On the 8th of March, which was international women’s day, I had the honour of attending the UN Commission on the Status of Women (CSW) in New York. I was there as the chair of the Irish Consortium on Gender Based Violence. The consortium ran a very successful event on the day, which was opened Minister for state at the department of Justice, Equality & Defence Ms Kathleen Lynch, T.D. and focussed particularly on gender based violence in Sierra Leone.
The fight for equality and women’s rights has always been a driving passion in my life. I have fought for a female voice in politics throughout my political career and called for improved female health when I chaired the Dublin Well Woman clinics. While we have come far in some aspects since I first joined the crusade, I am sad to say that we are far from achieving equality in far too many areas.
The elimination and prevention of all forms of violence against women and girls is CSW’s priority theme this year and unfortunately this is one of the areas that little progress has been made on. Women from every walk of life, regardless of culture or status, experience violence on a daily basis. It is time that the international community made a real and concerted effort to effectively rid society of this devastating abuse. Men as well as women, I believe, are now demanding an end to violence against women and girls at a global level. We must leverage this movement and work together to make a real difference.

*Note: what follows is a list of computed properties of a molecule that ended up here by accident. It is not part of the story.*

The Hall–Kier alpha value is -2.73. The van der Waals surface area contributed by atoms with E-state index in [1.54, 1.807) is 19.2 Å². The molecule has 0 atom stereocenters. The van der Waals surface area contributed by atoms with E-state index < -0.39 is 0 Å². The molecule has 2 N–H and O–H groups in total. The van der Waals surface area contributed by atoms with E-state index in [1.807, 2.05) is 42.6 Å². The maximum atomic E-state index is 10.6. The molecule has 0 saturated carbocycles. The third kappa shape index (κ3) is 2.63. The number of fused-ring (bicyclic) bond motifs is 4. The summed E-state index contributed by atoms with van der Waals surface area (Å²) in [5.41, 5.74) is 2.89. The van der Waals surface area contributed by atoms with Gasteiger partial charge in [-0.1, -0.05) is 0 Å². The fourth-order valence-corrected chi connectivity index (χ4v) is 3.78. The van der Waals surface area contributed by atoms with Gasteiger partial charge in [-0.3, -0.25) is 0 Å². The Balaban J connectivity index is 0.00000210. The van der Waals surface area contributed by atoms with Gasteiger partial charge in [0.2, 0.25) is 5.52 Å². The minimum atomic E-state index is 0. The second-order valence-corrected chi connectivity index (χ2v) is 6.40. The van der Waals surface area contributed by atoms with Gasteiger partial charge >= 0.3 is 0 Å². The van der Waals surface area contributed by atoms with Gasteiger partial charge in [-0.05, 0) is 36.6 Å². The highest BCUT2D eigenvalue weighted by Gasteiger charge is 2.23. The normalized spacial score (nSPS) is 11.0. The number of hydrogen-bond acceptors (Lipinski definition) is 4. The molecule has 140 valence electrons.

It was an honour to be in the company of some formidable women at the CSW, including UN Women Executive Director, Michelle Bachelet who made a rallying call to the international community to move forward on gender equality and women’s rights. She spoke from the heart when she stated that the world can see no real progress and there will be no equality without women’s full and equal rights and participation. Her message was clear; - we cannot move backwards, we must keep moving forward. It is what we owe to millions of women fighting for their rights around the world.
Her words and her passion was inspirational and I left New York with a regenerated faith that equality can be achieved.
I was delighted to hear great news that President Barack Obama signed the Violence against Women Act on International Women’s Day and that 50 governments and the European Commission have committed to take concrete action to end violence against girls and women and to guarantee access to critical services and justice – an essential step in turning words into reality.
The road to equal rights for women has been a long one and it continues to be a struggle but we must not lose faith. Women deserve equality. We deserve to be able to walk down a street and not fear for our safety. We deserve to be treated equally when applying for a job and we deserve to have our voices heard on all matters. I do believe that international will is now there to deliver a real change so that so that women and girls from every walk of life can one day live without the threat of violence and discrimination.
If you liked this article, don't be shy and please share it with your friends and family: